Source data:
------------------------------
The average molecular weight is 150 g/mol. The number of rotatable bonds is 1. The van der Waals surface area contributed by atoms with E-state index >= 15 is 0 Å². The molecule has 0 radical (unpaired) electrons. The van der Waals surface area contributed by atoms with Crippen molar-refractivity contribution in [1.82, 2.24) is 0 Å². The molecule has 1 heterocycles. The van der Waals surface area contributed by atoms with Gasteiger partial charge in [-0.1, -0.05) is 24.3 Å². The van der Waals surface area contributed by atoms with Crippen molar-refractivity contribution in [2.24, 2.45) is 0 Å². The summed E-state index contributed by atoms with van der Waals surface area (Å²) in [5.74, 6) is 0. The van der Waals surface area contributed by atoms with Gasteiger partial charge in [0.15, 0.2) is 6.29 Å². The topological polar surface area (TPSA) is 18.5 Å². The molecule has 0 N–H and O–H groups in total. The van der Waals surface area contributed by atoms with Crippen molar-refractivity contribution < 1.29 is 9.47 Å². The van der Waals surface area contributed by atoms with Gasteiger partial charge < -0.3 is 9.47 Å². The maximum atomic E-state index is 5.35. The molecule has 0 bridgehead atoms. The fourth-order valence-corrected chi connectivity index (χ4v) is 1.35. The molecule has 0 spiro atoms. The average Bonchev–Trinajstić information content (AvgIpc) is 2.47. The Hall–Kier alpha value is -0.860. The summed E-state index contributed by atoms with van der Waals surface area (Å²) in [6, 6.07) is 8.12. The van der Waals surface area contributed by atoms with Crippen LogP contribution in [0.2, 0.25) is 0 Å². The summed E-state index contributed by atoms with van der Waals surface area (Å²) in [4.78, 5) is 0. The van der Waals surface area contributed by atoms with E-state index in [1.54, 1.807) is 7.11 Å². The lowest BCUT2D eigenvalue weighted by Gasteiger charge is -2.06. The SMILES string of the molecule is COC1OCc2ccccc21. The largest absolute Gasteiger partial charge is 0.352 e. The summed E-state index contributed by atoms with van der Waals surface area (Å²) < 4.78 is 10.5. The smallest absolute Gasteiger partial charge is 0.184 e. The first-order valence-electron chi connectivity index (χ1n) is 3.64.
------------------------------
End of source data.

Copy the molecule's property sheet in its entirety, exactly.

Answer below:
The average molecular weight is 150 g/mol. The number of rotatable bonds is 1. The van der Waals surface area contributed by atoms with E-state index >= 15 is 0 Å². The molecule has 0 radical (unpaired) electrons. The van der Waals surface area contributed by atoms with Crippen molar-refractivity contribution in [1.82, 2.24) is 0 Å². The molecule has 1 heterocycles. The van der Waals surface area contributed by atoms with Gasteiger partial charge in [-0.1, -0.05) is 24.3 Å². The van der Waals surface area contributed by atoms with Crippen molar-refractivity contribution in [2.24, 2.45) is 0 Å². The summed E-state index contributed by atoms with van der Waals surface area (Å²) in [5.74, 6) is 0. The van der Waals surface area contributed by atoms with Gasteiger partial charge in [0.15, 0.2) is 6.29 Å². The topological polar surface area (TPSA) is 18.5 Å². The molecule has 0 N–H and O–H groups in total. The van der Waals surface area contributed by atoms with Crippen molar-refractivity contribution < 1.29 is 9.47 Å². The van der Waals surface area contributed by atoms with Gasteiger partial charge < -0.3 is 9.47 Å². The maximum atomic E-state index is 5.35. The molecule has 0 bridgehead atoms. The fourth-order valence-corrected chi connectivity index (χ4v) is 1.35. The molecule has 0 spiro atoms. The average Bonchev–Trinajstić information content (AvgIpc) is 2.47. The Hall–Kier alpha value is -0.860. The summed E-state index contributed by atoms with van der Waals surface area (Å²) in [6, 6.07) is 8.12. The van der Waals surface area contributed by atoms with Crippen LogP contribution in [0.2, 0.25) is 0 Å². The summed E-state index contributed by atoms with van der Waals surface area (Å²) in [4.78, 5) is 0. The van der Waals surface area contributed by atoms with E-state index in [1.54, 1.807) is 7.11 Å². The lowest BCUT2D eigenvalue weighted by Gasteiger charge is -2.06. The SMILES string of the molecule is COC1OCc2ccccc21. The largest absolute Gasteiger partial charge is 0.352 e. The summed E-state index contributed by atoms with van der Waals surface area (Å²) < 4.78 is 10.5. The smallest absolute Gasteiger partial charge is 0.184 e. The first-order valence-electron chi connectivity index (χ1n) is 3.64.